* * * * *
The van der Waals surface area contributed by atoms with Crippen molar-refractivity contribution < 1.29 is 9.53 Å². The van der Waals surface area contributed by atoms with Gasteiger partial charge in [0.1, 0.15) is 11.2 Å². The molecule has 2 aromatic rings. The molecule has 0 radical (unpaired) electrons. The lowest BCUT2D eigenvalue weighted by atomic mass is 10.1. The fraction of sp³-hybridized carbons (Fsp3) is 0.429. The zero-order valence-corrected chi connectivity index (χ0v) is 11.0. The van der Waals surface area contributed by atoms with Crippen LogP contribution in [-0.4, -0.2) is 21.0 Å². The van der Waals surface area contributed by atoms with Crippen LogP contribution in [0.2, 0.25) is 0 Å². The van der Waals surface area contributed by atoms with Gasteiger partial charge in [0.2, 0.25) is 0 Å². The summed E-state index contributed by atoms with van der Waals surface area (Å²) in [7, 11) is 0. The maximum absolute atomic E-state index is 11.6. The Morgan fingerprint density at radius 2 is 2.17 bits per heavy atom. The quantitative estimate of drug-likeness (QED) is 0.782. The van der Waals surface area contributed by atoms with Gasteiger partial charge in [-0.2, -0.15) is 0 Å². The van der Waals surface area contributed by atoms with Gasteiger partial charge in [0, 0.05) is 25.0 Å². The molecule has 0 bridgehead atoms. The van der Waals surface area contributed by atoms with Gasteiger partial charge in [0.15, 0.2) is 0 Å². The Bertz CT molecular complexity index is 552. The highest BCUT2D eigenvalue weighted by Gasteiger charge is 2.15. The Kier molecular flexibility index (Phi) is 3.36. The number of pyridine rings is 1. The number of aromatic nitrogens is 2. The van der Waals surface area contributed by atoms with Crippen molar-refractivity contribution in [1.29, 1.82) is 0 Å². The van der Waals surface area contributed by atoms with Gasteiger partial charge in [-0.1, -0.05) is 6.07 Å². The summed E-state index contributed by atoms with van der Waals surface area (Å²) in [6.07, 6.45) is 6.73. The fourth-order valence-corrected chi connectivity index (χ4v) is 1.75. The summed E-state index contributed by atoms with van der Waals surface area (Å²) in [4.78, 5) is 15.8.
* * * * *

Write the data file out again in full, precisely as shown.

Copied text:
The van der Waals surface area contributed by atoms with Crippen molar-refractivity contribution < 1.29 is 9.53 Å². The van der Waals surface area contributed by atoms with Gasteiger partial charge in [0.1, 0.15) is 11.2 Å². The molecule has 2 aromatic rings. The molecule has 0 radical (unpaired) electrons. The lowest BCUT2D eigenvalue weighted by atomic mass is 10.1. The fraction of sp³-hybridized carbons (Fsp3) is 0.429. The zero-order valence-corrected chi connectivity index (χ0v) is 11.0. The van der Waals surface area contributed by atoms with Crippen LogP contribution in [-0.4, -0.2) is 21.0 Å². The van der Waals surface area contributed by atoms with Crippen LogP contribution in [0.2, 0.25) is 0 Å². The van der Waals surface area contributed by atoms with Gasteiger partial charge in [0.2, 0.25) is 0 Å². The summed E-state index contributed by atoms with van der Waals surface area (Å²) in [7, 11) is 0. The maximum absolute atomic E-state index is 11.6. The Morgan fingerprint density at radius 2 is 2.17 bits per heavy atom. The quantitative estimate of drug-likeness (QED) is 0.782. The van der Waals surface area contributed by atoms with Gasteiger partial charge in [-0.2, -0.15) is 0 Å². The van der Waals surface area contributed by atoms with Gasteiger partial charge in [0, 0.05) is 25.0 Å². The molecule has 0 bridgehead atoms. The van der Waals surface area contributed by atoms with Gasteiger partial charge in [0.15, 0.2) is 0 Å². The Bertz CT molecular complexity index is 552. The highest BCUT2D eigenvalue weighted by Gasteiger charge is 2.15. The Kier molecular flexibility index (Phi) is 3.36. The number of pyridine rings is 1. The number of aromatic nitrogens is 2. The van der Waals surface area contributed by atoms with Crippen molar-refractivity contribution in [1.29, 1.82) is 0 Å². The van der Waals surface area contributed by atoms with Gasteiger partial charge in [-0.1, -0.05) is 6.07 Å². The summed E-state index contributed by atoms with van der Waals surface area (Å²) in [6.07, 6.45) is 6.73. The fourth-order valence-corrected chi connectivity index (χ4v) is 1.75. The summed E-state index contributed by atoms with van der Waals surface area (Å²) in [4.78, 5) is 15.8.